This is all linked to his unconventional fondness for Tudor statecraft. According to Glasman, endowment is the “lost art” of statecraft. “We have to move towards a concept of political leadership and statecraft that endows autonomous institutions over the long term,” he explains, before launching into a brief history on the reign of Henry VII, who concluded that England was falling behind the rest of Europe in armaments, naval technology, mathematics, the sciences and classical languages.
Henry’s solution was to move away from state-directed policy. He let scientists and technicians run colleges, for example, and transferred land to autonomous institutions. It is this type of economic model that Glasman advocates. “We need to decentralise democracy in favour of the common good,” he says.
Our conversation turns to immigration. Glasman treads carefully. “There’s the whole thing that we have to go very gently on, which is moving away from the political acceptance of immigration as necessarily always a good thing,” he says. “It’s mad that the Labour Party feels like it can’t talk about cheap labour. There’s a genuine right-wing populism brewing. Unless we engage with their concerns on the grounds of solidarity and common life, we’ll find ourselves in a really bad place.”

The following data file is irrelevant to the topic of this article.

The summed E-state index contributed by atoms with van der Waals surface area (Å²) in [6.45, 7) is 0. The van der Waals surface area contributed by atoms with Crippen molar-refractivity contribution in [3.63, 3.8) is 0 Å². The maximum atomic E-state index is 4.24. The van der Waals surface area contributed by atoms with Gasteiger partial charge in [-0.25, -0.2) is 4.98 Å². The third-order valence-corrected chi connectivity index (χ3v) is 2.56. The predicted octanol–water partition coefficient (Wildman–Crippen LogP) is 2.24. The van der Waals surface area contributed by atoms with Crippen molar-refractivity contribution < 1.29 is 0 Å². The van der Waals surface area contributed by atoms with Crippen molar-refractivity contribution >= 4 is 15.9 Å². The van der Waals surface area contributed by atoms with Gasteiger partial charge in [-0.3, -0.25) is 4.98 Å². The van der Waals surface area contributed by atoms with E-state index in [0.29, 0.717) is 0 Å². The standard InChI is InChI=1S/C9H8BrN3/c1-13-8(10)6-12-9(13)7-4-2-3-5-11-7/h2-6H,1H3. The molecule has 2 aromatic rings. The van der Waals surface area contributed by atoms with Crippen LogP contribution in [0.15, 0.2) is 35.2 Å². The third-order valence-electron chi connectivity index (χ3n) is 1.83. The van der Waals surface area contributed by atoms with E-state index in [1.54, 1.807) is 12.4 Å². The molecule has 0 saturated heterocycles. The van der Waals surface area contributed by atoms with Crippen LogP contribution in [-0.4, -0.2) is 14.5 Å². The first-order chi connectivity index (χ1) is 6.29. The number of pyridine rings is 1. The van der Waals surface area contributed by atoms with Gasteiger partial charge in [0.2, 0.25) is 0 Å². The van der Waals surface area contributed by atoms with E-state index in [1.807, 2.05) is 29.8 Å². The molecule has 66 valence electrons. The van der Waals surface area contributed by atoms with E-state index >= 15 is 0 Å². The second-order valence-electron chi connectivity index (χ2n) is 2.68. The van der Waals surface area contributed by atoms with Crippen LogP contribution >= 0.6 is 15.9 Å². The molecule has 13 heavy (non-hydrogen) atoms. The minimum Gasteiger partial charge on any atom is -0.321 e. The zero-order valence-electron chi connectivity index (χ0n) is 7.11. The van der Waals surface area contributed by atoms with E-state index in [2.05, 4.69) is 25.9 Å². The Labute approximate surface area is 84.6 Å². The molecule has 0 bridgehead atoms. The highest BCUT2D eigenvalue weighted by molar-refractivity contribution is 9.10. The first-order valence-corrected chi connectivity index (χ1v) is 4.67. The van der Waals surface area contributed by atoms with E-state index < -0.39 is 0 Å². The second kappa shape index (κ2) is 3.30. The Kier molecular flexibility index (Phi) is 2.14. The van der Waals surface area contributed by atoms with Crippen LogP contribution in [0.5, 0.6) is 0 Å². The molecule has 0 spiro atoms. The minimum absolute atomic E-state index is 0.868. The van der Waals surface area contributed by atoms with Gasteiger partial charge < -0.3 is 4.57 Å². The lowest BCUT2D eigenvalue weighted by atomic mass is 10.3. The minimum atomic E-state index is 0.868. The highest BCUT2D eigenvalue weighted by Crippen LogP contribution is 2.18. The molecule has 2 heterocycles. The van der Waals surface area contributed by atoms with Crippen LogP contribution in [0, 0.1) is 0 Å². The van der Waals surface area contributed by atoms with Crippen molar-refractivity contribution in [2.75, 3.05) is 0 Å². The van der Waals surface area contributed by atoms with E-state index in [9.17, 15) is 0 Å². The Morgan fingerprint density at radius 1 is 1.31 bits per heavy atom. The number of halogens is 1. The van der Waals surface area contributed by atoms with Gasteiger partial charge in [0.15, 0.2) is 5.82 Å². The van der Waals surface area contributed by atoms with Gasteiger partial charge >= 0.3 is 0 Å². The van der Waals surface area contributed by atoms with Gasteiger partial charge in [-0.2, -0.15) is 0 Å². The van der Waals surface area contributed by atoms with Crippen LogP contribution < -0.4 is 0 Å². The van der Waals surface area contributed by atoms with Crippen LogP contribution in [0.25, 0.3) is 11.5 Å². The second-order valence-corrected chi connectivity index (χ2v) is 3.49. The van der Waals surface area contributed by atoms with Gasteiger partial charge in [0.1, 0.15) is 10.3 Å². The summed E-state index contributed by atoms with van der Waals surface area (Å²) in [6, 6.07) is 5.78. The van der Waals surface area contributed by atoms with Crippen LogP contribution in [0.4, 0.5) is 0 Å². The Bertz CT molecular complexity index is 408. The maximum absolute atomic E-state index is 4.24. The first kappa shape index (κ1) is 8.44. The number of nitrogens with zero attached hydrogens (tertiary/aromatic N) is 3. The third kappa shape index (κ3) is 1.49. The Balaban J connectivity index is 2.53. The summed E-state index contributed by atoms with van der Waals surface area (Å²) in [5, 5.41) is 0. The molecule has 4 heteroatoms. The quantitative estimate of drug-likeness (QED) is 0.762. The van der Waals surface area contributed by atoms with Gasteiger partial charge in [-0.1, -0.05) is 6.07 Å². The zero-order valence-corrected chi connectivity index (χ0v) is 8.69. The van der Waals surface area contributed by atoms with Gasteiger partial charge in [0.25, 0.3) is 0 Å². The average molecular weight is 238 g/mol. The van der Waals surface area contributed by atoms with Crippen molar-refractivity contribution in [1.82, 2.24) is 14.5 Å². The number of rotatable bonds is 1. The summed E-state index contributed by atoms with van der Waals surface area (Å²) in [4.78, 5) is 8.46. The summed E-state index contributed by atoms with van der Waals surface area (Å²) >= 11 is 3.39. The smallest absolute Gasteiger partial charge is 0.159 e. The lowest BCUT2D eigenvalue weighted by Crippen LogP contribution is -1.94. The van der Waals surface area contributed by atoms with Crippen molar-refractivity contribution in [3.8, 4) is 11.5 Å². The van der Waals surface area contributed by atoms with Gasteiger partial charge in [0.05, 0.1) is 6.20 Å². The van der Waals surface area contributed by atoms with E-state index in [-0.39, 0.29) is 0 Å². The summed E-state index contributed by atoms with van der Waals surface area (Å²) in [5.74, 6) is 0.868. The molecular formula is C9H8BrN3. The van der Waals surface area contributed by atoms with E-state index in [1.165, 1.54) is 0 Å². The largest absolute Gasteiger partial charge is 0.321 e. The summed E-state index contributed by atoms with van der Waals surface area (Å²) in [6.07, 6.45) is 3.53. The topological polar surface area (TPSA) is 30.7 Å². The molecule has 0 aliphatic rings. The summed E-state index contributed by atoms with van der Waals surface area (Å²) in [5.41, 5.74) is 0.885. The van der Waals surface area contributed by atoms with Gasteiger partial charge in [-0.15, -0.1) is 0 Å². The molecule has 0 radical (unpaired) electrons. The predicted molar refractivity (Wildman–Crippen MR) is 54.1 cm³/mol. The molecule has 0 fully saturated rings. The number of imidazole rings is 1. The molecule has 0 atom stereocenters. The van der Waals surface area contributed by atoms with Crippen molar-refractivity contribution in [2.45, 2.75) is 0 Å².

He doesn’t repeat his claim that all immigration to the UK should be stopped, but he concedes that, at the very least, there should be a “pause”. “It’s very difficult to join in pub conversations when all you’re doing is correcting people about their life experience,” he says. “With immigration, people feel that they haven’t been consulted and they feel a sense of dispossession. But Labour just says, ‘No, you’re wrong, it’s a benefit.’ This is humiliating for people who just want to be heard.”